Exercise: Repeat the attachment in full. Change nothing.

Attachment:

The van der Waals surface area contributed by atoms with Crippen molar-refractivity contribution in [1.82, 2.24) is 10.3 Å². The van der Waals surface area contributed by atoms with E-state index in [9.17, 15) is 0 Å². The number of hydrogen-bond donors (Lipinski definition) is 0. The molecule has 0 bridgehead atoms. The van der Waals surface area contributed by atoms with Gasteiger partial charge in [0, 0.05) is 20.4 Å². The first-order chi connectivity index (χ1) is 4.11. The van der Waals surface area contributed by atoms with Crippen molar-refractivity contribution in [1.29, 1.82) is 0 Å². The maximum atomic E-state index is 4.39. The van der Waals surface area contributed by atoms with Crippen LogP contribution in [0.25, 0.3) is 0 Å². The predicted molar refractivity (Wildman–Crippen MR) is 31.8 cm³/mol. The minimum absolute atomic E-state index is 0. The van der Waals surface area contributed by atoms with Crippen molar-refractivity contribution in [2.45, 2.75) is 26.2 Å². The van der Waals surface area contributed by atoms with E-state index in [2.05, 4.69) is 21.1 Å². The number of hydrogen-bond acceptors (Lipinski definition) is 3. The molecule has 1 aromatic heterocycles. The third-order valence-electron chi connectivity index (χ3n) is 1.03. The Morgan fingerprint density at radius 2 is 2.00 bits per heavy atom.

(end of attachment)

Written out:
The van der Waals surface area contributed by atoms with Crippen molar-refractivity contribution in [1.82, 2.24) is 10.3 Å². The van der Waals surface area contributed by atoms with E-state index in [9.17, 15) is 0 Å². The number of hydrogen-bond donors (Lipinski definition) is 0. The molecule has 0 bridgehead atoms. The van der Waals surface area contributed by atoms with Gasteiger partial charge in [0, 0.05) is 20.4 Å². The first-order chi connectivity index (χ1) is 4.11. The van der Waals surface area contributed by atoms with Crippen molar-refractivity contribution in [1.29, 1.82) is 0 Å². The maximum atomic E-state index is 4.39. The van der Waals surface area contributed by atoms with Crippen LogP contribution in [0.25, 0.3) is 0 Å². The predicted molar refractivity (Wildman–Crippen MR) is 31.8 cm³/mol. The minimum absolute atomic E-state index is 0. The van der Waals surface area contributed by atoms with Crippen molar-refractivity contribution in [2.45, 2.75) is 26.2 Å². The van der Waals surface area contributed by atoms with E-state index in [2.05, 4.69) is 21.1 Å². The number of hydrogen-bond acceptors (Lipinski definition) is 3. The molecule has 1 aromatic heterocycles. The third-order valence-electron chi connectivity index (χ3n) is 1.03. The Morgan fingerprint density at radius 2 is 2.00 bits per heavy atom.